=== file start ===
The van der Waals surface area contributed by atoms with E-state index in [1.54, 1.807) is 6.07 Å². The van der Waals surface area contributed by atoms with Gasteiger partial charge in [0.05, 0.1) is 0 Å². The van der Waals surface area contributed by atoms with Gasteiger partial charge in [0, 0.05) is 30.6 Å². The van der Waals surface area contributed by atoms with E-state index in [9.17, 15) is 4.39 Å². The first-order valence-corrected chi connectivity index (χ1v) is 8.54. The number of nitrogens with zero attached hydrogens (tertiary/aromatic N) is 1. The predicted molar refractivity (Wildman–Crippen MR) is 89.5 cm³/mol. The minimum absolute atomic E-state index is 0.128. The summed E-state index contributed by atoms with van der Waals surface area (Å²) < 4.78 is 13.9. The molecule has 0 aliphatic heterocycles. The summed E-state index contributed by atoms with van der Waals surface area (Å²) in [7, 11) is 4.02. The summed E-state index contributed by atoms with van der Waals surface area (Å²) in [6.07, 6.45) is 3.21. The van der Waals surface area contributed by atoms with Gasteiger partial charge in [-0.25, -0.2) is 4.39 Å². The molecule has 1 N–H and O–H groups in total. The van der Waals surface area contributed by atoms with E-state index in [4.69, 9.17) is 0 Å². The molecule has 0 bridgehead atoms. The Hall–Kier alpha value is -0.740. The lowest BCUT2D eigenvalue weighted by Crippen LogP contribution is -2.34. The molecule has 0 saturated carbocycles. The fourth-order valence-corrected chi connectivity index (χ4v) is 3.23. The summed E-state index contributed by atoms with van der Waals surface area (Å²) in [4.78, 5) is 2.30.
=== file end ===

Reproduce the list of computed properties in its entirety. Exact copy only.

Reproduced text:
The van der Waals surface area contributed by atoms with E-state index in [1.54, 1.807) is 6.07 Å². The van der Waals surface area contributed by atoms with Gasteiger partial charge in [0.05, 0.1) is 0 Å². The van der Waals surface area contributed by atoms with Gasteiger partial charge in [0, 0.05) is 30.6 Å². The van der Waals surface area contributed by atoms with E-state index in [9.17, 15) is 4.39 Å². The first-order valence-corrected chi connectivity index (χ1v) is 8.54. The number of nitrogens with zero attached hydrogens (tertiary/aromatic N) is 1. The predicted molar refractivity (Wildman–Crippen MR) is 89.5 cm³/mol. The minimum absolute atomic E-state index is 0.128. The summed E-state index contributed by atoms with van der Waals surface area (Å²) < 4.78 is 13.9. The molecule has 0 aliphatic heterocycles. The summed E-state index contributed by atoms with van der Waals surface area (Å²) in [7, 11) is 4.02. The summed E-state index contributed by atoms with van der Waals surface area (Å²) in [6.07, 6.45) is 3.21. The van der Waals surface area contributed by atoms with Gasteiger partial charge in [-0.25, -0.2) is 4.39 Å². The molecule has 1 N–H and O–H groups in total. The van der Waals surface area contributed by atoms with E-state index in [4.69, 9.17) is 0 Å². The molecule has 0 bridgehead atoms. The Hall–Kier alpha value is -0.740. The lowest BCUT2D eigenvalue weighted by Crippen LogP contribution is -2.34. The molecule has 0 saturated carbocycles. The fourth-order valence-corrected chi connectivity index (χ4v) is 3.23. The summed E-state index contributed by atoms with van der Waals surface area (Å²) in [4.78, 5) is 2.30.